Every year, on the first of July, around 70,000 people in Montreal pack their things into boxes and suitcases, hire a moving van—or ask a friend if they forgot to book in advance—and move to a new apartment.
Known as Moving Day, or Le jour du déménagement, dating from the time when the Quebec province used to mandate fixed terms for leases of rental properties, the date usually signals the end of one lease and the start of another in a city where 45% of people rent.
The atmosphere usually channels the chaos and conviviality of a haphazardly organized music festival where thousands of people mill about, each with different ideas of where they’re going next. Here, though, instead of leaving streams of cans, bottles and cigarette butts behind, the residual debris is discarded curbside furniture.
A 1930s scene from Le jour du déménagement, or Moving Day in Montreal (an annual event that coincides with the start of the majority of new city apartment leases)
Of course, the notion of leaving furniture on the street isn’t unique to Montreal. Walk through cities like New York and San Francisco, and the sidewalks are lined with scratched tables, lonely chairs and lamps that may or may not work. Some of these pieces can be rescued. Some are beyond repair, and will be carted off hundreds of miles away in order to be disposed of. But others are perfectly functional; perhaps they were discarded because they no longer fit with what the owner wanted. After all, to paraphrase Marie Kondo, why keep something if it no longer brings you joy?
But in a climate where Earth Overshoot Day—the calculated date when what we’ve consumed is more than what the Earth’s natural resources will produce that year—gets earlier and earlier, perhaps it pays to consider alternatives, such as multifunctional, multi-use pieces (think: a sofa bed); modular units that can be assembled or reassembled according to current needs; or renting furniture.
Dr. Robert Kronenburg of the University of Liverpool’s School of Architecture has written extensively about Flexible Architecture that “adapts rather than stagnates; responds to change rather than rejects it.”
Design that accommodates its users and their natural inclination for change, he says, is “economically and ecologically more viable.” The same aspirations could be applied to furniture, but would require radically changing our approach to how furniture can and should be used. More importantly, these ideas shouldn’t be treated as niche movements, as they historically have been. Box Furniture, a book of modular furniture designs derived from packing crates, and published by the designer and social reformist Louise Brigham in 1909, is regarded as a historical relic of its time, despite Brigham’s surprisingly modern push for recycling and reuse.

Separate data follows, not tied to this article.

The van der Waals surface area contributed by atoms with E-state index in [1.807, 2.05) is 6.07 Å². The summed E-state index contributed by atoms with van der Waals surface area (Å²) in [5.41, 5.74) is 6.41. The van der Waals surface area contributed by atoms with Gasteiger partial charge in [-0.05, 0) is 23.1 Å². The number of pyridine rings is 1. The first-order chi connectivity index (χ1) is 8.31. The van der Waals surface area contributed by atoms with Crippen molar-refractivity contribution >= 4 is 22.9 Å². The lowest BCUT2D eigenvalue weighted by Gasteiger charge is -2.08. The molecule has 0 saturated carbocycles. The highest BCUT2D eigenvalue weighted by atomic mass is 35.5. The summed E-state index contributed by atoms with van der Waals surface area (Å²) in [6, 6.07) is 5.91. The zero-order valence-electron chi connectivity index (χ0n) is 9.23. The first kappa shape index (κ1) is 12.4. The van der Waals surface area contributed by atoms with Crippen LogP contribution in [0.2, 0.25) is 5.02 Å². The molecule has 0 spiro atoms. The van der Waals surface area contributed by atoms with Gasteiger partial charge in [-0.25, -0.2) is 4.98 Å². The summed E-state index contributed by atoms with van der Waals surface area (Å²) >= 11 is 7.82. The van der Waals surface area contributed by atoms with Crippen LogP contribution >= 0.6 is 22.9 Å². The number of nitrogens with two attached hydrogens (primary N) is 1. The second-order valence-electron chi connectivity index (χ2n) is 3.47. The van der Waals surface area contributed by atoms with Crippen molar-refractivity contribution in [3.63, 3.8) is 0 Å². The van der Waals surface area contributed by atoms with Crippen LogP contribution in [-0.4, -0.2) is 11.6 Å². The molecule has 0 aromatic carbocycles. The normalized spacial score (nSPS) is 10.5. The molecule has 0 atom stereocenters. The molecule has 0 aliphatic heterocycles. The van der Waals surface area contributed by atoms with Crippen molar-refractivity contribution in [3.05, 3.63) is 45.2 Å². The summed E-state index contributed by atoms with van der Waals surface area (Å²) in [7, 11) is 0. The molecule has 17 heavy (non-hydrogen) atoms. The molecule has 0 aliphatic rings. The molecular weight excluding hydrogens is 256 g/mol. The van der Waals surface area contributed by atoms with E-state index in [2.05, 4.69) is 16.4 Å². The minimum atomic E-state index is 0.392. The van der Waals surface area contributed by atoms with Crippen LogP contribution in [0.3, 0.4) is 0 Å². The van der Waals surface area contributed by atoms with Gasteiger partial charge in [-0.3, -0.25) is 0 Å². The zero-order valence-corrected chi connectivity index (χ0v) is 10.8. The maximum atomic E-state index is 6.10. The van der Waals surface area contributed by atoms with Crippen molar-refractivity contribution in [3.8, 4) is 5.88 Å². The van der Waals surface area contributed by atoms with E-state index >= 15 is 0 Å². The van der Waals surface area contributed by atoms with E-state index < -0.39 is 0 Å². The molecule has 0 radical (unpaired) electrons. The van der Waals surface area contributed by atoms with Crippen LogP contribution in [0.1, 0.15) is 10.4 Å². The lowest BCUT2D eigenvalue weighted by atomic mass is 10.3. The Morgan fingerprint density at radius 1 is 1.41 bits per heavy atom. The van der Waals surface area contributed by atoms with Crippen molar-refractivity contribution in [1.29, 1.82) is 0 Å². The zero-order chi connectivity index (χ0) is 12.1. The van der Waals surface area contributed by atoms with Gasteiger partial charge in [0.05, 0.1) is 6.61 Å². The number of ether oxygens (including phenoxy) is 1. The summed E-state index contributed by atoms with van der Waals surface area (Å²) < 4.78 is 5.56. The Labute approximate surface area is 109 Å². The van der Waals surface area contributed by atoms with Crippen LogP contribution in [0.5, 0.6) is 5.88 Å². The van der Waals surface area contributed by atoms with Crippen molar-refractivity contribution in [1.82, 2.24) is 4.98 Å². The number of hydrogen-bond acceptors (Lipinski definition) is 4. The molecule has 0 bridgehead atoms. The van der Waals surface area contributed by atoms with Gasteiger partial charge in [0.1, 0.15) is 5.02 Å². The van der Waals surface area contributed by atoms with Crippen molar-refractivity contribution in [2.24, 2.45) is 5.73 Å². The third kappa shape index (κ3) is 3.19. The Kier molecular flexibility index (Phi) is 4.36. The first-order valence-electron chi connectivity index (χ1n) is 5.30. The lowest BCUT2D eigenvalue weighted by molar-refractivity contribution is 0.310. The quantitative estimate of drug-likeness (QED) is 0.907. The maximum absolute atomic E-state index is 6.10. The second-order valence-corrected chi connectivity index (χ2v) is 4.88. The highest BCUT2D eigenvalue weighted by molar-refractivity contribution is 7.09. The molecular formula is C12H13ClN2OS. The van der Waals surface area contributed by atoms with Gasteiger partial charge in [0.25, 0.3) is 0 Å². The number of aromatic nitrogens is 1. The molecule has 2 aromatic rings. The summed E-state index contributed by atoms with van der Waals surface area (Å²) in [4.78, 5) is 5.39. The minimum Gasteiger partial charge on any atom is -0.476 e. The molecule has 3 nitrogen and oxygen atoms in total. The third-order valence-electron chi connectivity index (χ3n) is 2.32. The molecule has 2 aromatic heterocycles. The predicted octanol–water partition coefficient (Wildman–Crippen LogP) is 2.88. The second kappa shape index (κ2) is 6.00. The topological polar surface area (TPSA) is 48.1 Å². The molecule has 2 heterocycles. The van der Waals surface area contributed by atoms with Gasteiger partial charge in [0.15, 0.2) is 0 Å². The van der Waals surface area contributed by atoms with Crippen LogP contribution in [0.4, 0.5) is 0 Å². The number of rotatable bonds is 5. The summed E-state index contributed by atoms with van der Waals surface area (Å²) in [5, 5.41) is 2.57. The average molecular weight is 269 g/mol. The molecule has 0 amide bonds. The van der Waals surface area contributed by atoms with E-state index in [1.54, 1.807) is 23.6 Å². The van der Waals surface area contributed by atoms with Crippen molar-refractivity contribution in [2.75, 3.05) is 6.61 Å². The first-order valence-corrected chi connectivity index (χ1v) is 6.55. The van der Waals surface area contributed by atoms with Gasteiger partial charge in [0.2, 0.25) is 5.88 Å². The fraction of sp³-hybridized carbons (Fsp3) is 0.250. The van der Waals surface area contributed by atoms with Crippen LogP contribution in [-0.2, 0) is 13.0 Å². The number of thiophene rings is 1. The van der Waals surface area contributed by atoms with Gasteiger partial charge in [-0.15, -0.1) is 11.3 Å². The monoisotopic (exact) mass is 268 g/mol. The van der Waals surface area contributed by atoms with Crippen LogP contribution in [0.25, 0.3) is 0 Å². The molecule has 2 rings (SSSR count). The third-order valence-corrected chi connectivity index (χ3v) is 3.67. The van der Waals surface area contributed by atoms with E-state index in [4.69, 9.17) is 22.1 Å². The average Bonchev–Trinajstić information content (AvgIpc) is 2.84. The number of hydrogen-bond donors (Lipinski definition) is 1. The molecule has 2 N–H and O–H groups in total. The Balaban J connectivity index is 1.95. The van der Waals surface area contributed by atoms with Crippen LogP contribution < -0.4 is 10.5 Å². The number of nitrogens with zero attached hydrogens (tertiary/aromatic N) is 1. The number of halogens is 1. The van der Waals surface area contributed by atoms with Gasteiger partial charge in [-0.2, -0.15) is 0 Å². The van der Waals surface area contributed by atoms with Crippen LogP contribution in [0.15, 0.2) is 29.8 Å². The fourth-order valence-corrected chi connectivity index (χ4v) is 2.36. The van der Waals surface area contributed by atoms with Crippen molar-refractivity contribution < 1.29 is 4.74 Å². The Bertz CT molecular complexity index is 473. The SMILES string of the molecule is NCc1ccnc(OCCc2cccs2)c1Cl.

He believed that the built environment exists to support humanity in its pursuit for change, not to restrict it. Though highly regarded as a thinker, he has always operated outside the stream of mainstream architecture, and, unfortunately, leaves very few built works as a legacy.
History shows that flexibility is considered a novelty, but it needs to become the new norm. Taking this approach to design would not only benefit the environment, but help us psychologically as well.
Scientists have proven that our brain cells are spatially sensitive. Or to put it more poetically, “the person defines the space, the space defines the person; the person gives meaning to the space, the space gives meaning to the person,” as Nur Ayalp, a professor in interior architecture and environmental design at TOBB University in Turkey, writes.
I’ve moved to three apartments in two different countries in the last five years, with several months of sleeping on couches or staring at the ceiling of unknown rooms in between. Each time I move into a new place, it feels like I can finally make a place my own, as temporary as it might be. Practically speaking, given such a lifestyle, there’s little point in investing in any furniture other than the utilitarian. If I move again, the items that filled my current space with beauty might not fit or suit the next place. And one day, when I decide to go home to Australia, it will cost far more to move these items than it would to purchase these items twice. Buying anything other than cheap, disposable furniture seems like a folly—until the environmental costs, coupled with the disappointment of using poorly made furniture are factored in.
Humans are naturally changing; it only makes sense that our surroundings, and the objects we use to decorate them, do so too.
On a bigger scale, we, as a species, are used to adapting to different situations and environments—in fact, it’s what has allowed us to arrive to where we are today. Accepting and embracing impermanence in design could be the next thing we can change.
Whether we choose to “Marie Kondo” our spaces or are simply looking to rearrange things, it doesn’t have to be hard to adapt to this way of living. By choosing to rent our furniture, reuse it in new ways, or invest in modular pieces, we can create interiors that adapt with us instead of staying stagnant, and disrupt the increasingly short cycle of buying, consuming, using and disposing of furniture.
'The Diptych Collection' by Lex Pott and New Window, derived from one single Douglas Fir sapling planted in 1960 and harvested in 2013. The collection was created by sandblasting pieces of the tree's lumber to reveal the annual rings of its growth in an effort to unveil its hidden history and depict time in a visual and utilitarian manner. Images via DesignBoom